I said this to Quinn the other day, while asking him to take his own shoes off. After the phrase came out of my mouth, I realized that I rarely tell him, "You can do it," and I felt a little guilty and sad. I am pretty sure that if Quinn were typically developing, I would have started saying this at least once a day a long time ago.
I think Quinn will teach me a lot about how to empower a person with a disability as he develops. He already has many skills, and can do so many things. But I rarely encourage him to be as independent as he could be. Sometimes it's because we are in a hurry, though admittedly, it's probably less often that we are in a true rush, and more often that I am just impatient. I need to take the time, sometimes a very loooong time, to wait for him to do more things for himself.
Many of my friends with typically developing kids have already developed the patience to wait for their kids to dress themselves, feed themselves, get in and out of car seats themselves, etc. But often this is prompted by the kid who says (or screams), "I can do it!" Quinn does not yet do this very often. He is perfectly happy to be taken care of, so we have to take the initiative to encourage him to do more for himself.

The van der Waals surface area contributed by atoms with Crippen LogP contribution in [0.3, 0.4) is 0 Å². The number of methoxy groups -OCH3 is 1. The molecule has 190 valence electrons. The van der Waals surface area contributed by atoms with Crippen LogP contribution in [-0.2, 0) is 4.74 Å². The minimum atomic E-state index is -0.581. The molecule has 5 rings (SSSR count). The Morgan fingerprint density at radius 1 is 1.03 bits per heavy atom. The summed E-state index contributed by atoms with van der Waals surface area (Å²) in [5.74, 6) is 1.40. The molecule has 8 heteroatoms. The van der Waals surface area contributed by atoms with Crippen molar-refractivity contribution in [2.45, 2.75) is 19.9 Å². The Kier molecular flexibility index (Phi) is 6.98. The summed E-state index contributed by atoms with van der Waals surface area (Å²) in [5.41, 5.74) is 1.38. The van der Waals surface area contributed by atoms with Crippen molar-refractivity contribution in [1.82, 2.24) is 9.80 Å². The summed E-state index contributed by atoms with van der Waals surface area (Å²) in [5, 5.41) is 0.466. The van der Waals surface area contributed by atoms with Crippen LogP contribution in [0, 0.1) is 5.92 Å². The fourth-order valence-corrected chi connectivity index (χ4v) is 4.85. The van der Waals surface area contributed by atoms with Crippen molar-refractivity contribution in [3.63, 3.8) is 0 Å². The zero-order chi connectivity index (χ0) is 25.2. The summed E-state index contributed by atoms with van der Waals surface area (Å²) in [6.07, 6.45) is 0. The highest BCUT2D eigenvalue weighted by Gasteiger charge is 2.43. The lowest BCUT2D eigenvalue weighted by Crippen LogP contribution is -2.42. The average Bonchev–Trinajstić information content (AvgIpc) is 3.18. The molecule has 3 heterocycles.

Where is 56th and Wabasha? "Meet Me in the Morning" Dylan Mystery Solved - Short version The lyric is not "Fifty-sixth and Wabasha", it is actually "Fifty-six and Wabasha", referring to the intersection of old Minnesota Highway...
1 month ago